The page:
It had been close to two years since we last set foot on Aussie soil when we landed in Sydney shortly before Christmas. Two years – our first Christmas off the island in 5 years. As we transferred terminals from international to domestic, Sydney’s humidity hit me not so much like a punch in the face – but more like a warm, slow slap. Humidity wasn’t one of the things I had been expecting so early in the morning, not mid-way up Australia’s east coast anyway. Humidity is something we are accustomed to in EG of course, and I was prepared to immerse myself in it once we got further north – but this Sydney welcome had surprised me.
We spent just over three weeks in Oz, as visitors, bunking in with family, staying in hotel rooms all the while living out of suitcases. You see, Australia is no longer our home. The strange realization of the Expat – that what once was normal is no more. I will admit this is not a phenomenon that came upon me suddenly this trip, but rather was confirmation of something I’ve known for a long time. I can’t say at what point in the last few years it became true – after 1 year, 18 months, 2 years, 3 years… but in Australia, presently there is no place for us.
Perhaps these realizations sound a tad mournful, but it’s not necessarily a negative thing. Nor is it positive. The nice thing about visiting one’s “home” country is that begs for the indulgence of wave upon wave of nostalgia. And you revel in it – wandering around eating meat pies, calling everyone “darl” while contemplating the purchase of some shitty tourist plate with a cockatoo on it. Then there’s the newfound appreciation of stuff you would normally have taken for granted – like the view of the Sydney Opera House from the plane. The view of Melbourne’s Southbank under bright blue skies (and you don’t even like cities) while you glug a craft beer at one of its many overpriced bars (confirmation – yes, they are all the same). Or even the friendliness of small town living – those people that say hello to strangers like yourself, while out for their morning walk. You can be a tourist, eating up those kitschy things that you previously turned your nose up at.
In other countries, you make allowances. Nothing is really particularly strange to us anymore – it’s normal to conduct transactions in places where people don’t speak the language. You don’t expect the presence of every franchise in America (or Australia) and the weather, well, it is what it is. However, visiting Oz, even though it is no longer “home” side by side with the nostalgia runs a certain sense of entitlement. And so you walk around, eyes silently criticizing every hipster you see, indignant – “why is everything so fucking expensive,” personally outraged if that café doesn’t happen to have almond milk.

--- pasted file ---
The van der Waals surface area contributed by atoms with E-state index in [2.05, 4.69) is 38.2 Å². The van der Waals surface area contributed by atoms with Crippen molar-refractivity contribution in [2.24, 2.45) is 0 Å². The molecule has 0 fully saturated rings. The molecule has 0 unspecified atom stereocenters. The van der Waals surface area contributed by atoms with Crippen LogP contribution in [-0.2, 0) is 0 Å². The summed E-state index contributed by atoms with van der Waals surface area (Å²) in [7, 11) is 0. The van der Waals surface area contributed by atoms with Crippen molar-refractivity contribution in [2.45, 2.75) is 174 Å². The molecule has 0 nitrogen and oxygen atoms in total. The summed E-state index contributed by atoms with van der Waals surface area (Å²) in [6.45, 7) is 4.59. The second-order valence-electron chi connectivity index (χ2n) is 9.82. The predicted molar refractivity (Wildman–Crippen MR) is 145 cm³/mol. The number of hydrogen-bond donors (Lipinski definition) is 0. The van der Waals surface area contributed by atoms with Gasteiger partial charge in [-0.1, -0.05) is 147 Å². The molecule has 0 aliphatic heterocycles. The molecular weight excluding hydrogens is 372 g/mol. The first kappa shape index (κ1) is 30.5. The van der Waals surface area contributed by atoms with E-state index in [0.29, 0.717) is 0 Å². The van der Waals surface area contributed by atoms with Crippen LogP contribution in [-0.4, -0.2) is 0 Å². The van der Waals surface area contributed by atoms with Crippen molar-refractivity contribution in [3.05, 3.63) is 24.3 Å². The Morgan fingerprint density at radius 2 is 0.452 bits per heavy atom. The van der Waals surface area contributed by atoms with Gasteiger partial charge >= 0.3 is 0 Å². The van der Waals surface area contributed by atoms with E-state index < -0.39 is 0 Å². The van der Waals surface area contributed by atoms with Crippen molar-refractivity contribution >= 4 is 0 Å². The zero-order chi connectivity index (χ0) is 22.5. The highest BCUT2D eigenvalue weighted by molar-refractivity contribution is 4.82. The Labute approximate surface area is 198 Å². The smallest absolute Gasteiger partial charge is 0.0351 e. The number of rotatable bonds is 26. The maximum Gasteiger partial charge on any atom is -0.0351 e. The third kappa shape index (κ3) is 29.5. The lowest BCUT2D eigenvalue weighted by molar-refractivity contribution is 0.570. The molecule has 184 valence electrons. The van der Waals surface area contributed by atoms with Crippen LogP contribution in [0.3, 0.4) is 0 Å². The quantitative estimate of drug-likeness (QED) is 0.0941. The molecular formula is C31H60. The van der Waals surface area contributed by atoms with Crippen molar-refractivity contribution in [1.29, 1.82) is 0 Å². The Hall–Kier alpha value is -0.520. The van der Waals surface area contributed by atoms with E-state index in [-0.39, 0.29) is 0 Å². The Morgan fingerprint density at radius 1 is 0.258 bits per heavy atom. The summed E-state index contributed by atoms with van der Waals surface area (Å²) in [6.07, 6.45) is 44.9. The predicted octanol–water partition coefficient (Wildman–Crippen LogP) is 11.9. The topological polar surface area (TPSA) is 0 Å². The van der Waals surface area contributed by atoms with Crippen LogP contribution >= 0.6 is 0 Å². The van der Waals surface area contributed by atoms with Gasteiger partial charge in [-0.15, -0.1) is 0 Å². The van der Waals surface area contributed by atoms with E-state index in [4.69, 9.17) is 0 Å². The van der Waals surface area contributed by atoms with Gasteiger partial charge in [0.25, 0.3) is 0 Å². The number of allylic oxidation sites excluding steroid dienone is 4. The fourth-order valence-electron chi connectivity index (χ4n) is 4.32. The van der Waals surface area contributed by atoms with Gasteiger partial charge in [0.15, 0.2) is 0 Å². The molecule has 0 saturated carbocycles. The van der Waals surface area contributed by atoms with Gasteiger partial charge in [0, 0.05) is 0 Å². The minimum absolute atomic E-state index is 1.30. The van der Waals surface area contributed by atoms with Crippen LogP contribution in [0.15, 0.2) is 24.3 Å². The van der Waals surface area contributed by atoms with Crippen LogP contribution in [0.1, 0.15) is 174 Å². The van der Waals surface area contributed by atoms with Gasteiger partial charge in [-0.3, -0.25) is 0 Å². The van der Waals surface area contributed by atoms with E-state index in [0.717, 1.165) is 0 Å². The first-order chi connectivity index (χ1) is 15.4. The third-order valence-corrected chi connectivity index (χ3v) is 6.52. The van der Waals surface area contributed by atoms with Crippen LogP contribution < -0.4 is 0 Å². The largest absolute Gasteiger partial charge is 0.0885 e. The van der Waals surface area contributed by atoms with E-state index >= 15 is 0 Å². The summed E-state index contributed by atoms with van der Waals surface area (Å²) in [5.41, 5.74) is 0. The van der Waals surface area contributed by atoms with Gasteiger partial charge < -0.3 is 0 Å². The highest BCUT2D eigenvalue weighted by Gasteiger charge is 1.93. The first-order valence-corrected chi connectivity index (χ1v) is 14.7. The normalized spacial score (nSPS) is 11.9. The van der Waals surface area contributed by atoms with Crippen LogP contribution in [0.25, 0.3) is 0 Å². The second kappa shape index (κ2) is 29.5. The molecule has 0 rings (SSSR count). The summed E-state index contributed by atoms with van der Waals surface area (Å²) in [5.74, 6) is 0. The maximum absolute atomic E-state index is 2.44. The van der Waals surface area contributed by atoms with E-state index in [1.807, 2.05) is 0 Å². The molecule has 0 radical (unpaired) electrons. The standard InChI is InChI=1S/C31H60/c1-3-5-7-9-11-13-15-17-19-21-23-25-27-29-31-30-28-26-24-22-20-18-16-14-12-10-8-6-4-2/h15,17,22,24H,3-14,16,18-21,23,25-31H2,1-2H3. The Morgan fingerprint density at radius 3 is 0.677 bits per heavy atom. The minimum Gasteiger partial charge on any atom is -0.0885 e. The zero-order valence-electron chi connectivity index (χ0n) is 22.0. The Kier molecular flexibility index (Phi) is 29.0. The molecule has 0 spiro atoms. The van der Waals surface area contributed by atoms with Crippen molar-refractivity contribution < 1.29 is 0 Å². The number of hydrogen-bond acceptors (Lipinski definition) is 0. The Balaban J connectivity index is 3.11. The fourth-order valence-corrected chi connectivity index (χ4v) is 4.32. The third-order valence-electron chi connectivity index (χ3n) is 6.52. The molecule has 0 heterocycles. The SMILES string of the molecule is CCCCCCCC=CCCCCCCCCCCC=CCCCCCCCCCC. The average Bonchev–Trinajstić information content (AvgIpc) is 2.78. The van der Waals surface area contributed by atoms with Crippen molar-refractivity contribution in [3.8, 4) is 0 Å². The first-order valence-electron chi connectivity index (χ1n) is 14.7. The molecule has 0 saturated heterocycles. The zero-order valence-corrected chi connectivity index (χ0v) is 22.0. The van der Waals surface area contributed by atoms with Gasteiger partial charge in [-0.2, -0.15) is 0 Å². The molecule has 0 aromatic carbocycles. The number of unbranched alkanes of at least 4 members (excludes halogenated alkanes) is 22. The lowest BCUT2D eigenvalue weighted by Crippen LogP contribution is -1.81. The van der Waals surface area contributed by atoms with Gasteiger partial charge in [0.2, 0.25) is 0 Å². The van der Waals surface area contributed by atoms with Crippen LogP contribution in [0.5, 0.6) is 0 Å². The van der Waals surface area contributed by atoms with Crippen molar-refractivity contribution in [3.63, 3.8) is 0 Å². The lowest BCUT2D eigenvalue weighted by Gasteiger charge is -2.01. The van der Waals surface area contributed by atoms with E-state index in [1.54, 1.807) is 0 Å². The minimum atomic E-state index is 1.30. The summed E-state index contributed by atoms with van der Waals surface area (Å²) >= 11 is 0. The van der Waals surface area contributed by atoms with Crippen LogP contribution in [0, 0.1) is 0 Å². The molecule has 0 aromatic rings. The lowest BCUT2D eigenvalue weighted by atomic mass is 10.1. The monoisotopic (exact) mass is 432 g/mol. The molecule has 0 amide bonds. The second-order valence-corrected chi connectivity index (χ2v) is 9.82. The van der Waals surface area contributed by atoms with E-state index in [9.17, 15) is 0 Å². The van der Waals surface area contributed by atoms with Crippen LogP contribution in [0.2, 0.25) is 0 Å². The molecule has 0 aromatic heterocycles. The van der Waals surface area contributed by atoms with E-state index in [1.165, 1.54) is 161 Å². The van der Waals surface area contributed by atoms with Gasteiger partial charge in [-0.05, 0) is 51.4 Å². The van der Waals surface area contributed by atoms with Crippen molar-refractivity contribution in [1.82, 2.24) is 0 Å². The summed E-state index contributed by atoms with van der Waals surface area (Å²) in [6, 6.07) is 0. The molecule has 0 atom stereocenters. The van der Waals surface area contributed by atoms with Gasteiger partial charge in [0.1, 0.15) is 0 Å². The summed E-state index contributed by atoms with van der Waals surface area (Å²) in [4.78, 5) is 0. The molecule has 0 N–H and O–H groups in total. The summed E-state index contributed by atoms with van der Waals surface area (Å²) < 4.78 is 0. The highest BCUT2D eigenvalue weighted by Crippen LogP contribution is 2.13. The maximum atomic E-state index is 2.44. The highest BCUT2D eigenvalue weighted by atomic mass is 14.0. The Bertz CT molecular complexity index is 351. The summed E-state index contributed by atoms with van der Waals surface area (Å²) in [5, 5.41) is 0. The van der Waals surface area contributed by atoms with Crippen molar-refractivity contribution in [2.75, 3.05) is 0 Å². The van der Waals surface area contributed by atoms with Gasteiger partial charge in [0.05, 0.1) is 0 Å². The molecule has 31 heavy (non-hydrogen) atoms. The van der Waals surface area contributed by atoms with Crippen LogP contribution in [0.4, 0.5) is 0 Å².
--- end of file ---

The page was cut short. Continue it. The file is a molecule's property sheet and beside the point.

Perhaps those two concepts are the new norm for Expats visiting their former homes. The familiarity to be critical as hell all the while keeping a warm soft spot under your armpit to give it a rough hug when the mood strikes. Perhaps not unlike the relationship with closest friends and family.
Leaving Oz this time I felt the push-pull as the kangaroo-tailed aeroplane rocketed us away for another who knows how many years. Doing something as extreme as going to live in another country brings with it certain changes which one must accept may not be completely reversible. One can’t expect to move away and transplant oneself back into a previous lifestyle years later. For, as much as we may like to pretend otherwise, other peoples’ lives progress and continue too. Visiting Oz is like any other vacation. It’s great while it lasts – and at the time you all might wish that it would last forever, but the reality is rarely how it might have appeared.
So thank you, Australia, for still being there after all this time. Thanks for the blue sky days in amongst the torrential downpours. Thanks for Christmas with family and drinks with old, old friends. Thanks for friendly small towns with bush smells and screeching birds. Thanks to the cities for its reminder of why corporate life is not for me. Thanks for the coffees (trendy and not so trendy), post-Christmas sales, fresh fruit and veggies. Thanks for not asking me to repeat myself when I speak. It’s been rad.
See you next time.